S Korea confirms two more deaths from MERS

South Korea’s Ministry of Health confirms two more deaths and further 13 more diagnoses of MERS virus

Photo by: Reuters
Photo by: Reuters

Updated Jul 28, 2015

South Korea’s Ministry of Health on Wednesday confirmed the death of two more people as a result of being infected with the Middle East Respiratory Syndrome (MERS), with the outbreak of the virus spreading around South Korea a further 13 new cases have been diagnosed, bringing the total to 108.

The two deaths, bring the total deceased to nine. All of the deceased were suffering from several side effects before they tested positive for MERS, the ministry said. The newly diagnosed 13 people were all traced back to hospitals, the ministry added.

Symptoms of MERS vary from fever, cough, diarrhea and loss of breath. The virus generally develops in less than two weeks. MERS spreads when in close contact with a carrier of the virus either from a human or animal. In the Middle East, Saudi Arabia, where the virus was first diagnosed in 2012, the cause was linked with human contact with infected camels.

The disease is believed to have spread from an individual travelling from the Middle East to South Korea, according to the World Health Organisation (WHO). The 68-year-old man arrived in a Seoul hospital for treatment but was not isolated immediately because MERS was not suspected by Medical doctors, according to the WHO.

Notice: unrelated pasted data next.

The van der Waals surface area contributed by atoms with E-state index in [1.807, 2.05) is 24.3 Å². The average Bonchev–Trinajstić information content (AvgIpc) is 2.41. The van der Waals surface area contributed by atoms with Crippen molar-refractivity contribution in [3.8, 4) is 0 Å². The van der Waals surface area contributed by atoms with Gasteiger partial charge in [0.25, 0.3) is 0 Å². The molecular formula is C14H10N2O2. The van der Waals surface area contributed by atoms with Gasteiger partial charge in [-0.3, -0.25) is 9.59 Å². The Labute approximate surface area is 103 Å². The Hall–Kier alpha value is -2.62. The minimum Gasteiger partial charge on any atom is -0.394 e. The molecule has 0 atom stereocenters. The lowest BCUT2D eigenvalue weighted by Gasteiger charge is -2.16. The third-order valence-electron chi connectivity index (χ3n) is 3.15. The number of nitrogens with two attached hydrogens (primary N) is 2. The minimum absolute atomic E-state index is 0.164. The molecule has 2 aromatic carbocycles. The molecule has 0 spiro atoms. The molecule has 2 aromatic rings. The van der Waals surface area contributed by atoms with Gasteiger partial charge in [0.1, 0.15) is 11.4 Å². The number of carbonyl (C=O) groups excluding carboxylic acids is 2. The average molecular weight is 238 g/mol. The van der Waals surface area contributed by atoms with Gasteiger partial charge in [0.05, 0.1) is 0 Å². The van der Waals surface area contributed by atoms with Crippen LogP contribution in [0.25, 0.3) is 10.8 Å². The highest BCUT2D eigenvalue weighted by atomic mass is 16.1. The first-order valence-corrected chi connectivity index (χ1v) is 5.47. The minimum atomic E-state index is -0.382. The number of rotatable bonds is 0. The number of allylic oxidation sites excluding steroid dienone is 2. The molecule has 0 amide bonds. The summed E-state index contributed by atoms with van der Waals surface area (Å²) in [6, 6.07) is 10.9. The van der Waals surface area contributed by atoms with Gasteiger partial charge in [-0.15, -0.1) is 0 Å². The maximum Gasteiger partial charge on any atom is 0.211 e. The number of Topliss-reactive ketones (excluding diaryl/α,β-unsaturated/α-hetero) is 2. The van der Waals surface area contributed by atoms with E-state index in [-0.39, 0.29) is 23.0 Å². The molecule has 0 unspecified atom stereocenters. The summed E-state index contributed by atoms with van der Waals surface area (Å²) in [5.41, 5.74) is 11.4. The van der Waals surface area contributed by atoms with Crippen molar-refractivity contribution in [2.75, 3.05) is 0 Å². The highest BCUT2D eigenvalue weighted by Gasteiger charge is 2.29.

South Korea is home to the second largest number of patients infected by the virus, trailing Saudi Arabia, according to reports from the European Centre for Disease Prevention and Control.

On Tuesday, the ministry of health confirmed the seventh death as a result of MERS in South Korea. The 68-year-old woman, prior to her diagnosis was suffering from a heart condition and had been located at Seoul hospital, where most of the MERS related deaths occurred.

A number of countries have provisioned travel to South Korea with Hong Kong issuing a travel warning “red alert” on Tuesday against nonessential travel to South Korea.

The Chinese territory of Macau made compulsory for people entering local healthcare facilities to wear masks as a safeguard against MERS, and also released a travel advisory announcement, urging people to not travel to South Korea unless it is absolutely necessary.

Singaporean authorities have said they will start examining the body temperature of passengers arriving from South Korea from Tuesday onwards.


TRTWorld and agencies